Factory built or “Metal” chimneys:
Metal chimneys are a UL listed product, made to safely vent solid fuel burning appliances when installed according to the manufacturer, right out of the box. Because the inner flue wall is light weight and able to quickly heat up, they provide efficient venting characteristics.
A metal chimney allows the masonry heater to vent out the top of the unit. This is helpful when space is a consideration.
Also because there is no footing, foundation or separate, adjacent chimney, there are significant cost benefits.
It should also be noted that unlike masonry chimneys, metal chimneys can offset around floor and roof framing, making them easily retrofitted in existing houses. And because metal chimneys are a UL listed product, there is stainless steel insulated factory-built chimneys are less expensive than masonry chimneys but offer unique benefits:
Stainless steel chimneys are tested to severe test standards that are impossible to pass for clay flue liners;
Great flexibility. Factory-built chimney manufacturers typically allow up to 2 offsets 15o to 45o to the vertical. This helps to vent heaters in tight situations bypassing combustible framing members and engineered trusses.
For aesthetic reasons, such factory-built chimneys can be enclosed in a framed decorative chimney chase on the roof, finished with number of available light-weight materials to create look of a traditional solid masonry chimney. Factory-built chimneys must to be enclosed inside living space in a chimney chase. Proper clearances specified by the chimney manufacturer have to be observed.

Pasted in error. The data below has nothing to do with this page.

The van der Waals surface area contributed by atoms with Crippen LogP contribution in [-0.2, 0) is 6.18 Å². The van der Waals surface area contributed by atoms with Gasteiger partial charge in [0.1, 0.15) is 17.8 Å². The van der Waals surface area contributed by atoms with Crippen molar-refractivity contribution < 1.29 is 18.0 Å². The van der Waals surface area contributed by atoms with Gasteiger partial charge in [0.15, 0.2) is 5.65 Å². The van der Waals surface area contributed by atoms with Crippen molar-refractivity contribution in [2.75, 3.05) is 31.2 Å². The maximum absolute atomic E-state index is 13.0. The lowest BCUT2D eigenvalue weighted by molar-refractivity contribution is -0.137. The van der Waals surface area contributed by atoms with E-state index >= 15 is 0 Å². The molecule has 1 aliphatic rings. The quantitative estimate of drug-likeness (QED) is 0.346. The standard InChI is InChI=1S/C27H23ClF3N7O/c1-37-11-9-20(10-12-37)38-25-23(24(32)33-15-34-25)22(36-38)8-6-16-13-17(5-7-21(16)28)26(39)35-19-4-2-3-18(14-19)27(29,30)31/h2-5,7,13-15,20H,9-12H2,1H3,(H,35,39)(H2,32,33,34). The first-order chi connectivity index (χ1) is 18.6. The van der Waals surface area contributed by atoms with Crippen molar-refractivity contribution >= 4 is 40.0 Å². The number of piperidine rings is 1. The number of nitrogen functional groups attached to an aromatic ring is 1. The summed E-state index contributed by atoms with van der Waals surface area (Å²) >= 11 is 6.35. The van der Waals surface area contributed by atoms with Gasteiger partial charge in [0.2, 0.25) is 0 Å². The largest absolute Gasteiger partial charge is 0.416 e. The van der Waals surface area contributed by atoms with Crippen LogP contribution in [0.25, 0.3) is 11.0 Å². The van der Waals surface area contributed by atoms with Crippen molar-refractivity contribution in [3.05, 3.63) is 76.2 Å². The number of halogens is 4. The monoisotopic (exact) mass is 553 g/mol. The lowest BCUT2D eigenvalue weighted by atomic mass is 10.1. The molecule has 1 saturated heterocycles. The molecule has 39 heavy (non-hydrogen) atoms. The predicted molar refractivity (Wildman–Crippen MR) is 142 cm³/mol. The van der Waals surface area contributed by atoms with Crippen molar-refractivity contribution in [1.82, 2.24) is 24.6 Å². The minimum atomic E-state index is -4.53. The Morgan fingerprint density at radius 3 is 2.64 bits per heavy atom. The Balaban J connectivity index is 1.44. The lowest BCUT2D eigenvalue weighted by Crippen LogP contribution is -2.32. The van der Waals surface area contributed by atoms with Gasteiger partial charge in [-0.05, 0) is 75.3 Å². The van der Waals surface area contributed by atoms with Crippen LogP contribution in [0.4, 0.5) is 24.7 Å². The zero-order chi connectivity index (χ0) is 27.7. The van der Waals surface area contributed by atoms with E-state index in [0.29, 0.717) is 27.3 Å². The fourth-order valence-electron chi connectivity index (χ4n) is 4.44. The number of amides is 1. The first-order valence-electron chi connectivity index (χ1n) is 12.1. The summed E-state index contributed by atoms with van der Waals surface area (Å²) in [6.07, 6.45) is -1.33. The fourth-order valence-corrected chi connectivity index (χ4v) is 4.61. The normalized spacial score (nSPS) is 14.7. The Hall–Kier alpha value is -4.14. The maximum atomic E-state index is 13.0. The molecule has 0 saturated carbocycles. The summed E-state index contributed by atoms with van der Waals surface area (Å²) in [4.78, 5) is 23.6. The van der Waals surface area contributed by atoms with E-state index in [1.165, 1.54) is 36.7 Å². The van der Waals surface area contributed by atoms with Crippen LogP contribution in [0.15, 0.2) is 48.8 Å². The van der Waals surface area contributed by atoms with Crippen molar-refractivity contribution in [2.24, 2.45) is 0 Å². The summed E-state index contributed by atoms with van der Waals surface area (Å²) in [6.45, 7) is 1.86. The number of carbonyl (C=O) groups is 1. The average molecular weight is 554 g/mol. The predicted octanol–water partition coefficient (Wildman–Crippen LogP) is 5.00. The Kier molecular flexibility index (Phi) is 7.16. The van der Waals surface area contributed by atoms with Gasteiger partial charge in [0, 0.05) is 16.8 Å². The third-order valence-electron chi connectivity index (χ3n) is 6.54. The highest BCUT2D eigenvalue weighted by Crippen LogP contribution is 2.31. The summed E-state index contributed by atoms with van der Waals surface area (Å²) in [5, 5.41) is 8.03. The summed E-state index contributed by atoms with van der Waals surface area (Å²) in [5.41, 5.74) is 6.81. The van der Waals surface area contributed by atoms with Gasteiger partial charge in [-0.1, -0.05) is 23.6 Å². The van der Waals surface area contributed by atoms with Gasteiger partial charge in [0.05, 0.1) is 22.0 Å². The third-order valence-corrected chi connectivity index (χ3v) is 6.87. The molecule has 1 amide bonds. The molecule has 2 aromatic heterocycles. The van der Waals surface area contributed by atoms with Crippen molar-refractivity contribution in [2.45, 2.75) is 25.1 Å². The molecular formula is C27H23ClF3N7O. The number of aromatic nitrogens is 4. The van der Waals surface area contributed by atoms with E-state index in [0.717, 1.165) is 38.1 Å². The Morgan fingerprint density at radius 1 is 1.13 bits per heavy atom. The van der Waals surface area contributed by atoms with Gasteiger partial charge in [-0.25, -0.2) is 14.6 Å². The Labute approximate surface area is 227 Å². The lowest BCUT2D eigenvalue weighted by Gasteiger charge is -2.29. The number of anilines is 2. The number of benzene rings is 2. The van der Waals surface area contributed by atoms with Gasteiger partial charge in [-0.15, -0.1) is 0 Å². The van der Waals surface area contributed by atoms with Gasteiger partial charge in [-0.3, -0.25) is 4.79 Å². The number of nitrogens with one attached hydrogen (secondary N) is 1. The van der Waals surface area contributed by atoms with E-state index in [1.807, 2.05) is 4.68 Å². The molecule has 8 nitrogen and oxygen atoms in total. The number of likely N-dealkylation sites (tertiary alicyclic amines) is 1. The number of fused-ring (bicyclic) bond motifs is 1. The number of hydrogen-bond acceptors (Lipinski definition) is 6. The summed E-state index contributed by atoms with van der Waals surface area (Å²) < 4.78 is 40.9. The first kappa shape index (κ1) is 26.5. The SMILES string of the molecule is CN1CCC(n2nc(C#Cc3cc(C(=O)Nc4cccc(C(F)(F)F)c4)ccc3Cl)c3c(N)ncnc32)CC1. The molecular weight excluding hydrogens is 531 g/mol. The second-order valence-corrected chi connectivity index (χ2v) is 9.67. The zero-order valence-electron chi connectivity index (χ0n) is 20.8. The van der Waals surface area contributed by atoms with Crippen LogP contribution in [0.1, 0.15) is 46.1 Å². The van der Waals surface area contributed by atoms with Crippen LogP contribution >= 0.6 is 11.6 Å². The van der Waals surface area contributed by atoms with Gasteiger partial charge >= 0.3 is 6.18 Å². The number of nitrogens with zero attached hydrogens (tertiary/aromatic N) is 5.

Avoid using exterior chimneys whenever possible. Exterior chimneys create increasing risk of creosote formation and chimney fire, pose condensation problem, and affect draft adversely. Exterior masonry chimneys suffer from deterioration related to condensation of the exhaust gases in the cold chimney flues, and from exposure to inclement weather.
Clearances to combustibles for masonry heaters listed in the ASTM 1602-03 must be considered for proper integration of the heater in to the building. Requirements of the Fireplace Section of a local Building Code should also be observed and followed.
ASTM 1602-03 requires masonry heaters to have following clearances to combustibles:
4” clearance from walls;
8” clearance from ceiling;
48” in front of the fuel loading door;
Non-combustible hearth extension to be minimum 20” in front of the loading door and continue minimum 12” past sides of the loading door;
2” clearance to combustibles from foundation of a masonry heater. It is allowed to cross this gap between floor joists and foundation with sub floor and flooring materials (sample picture below).
If it is desirable to continue facing walls to the ceiling, top of the heater’s core must be insulated, and the enclosed cavity should have means to facilitate air movement to avoid possible static heat buildup.
Refer to the ASTM 1602-03 standard for detailed description of rules and clearances for masonry heater construction.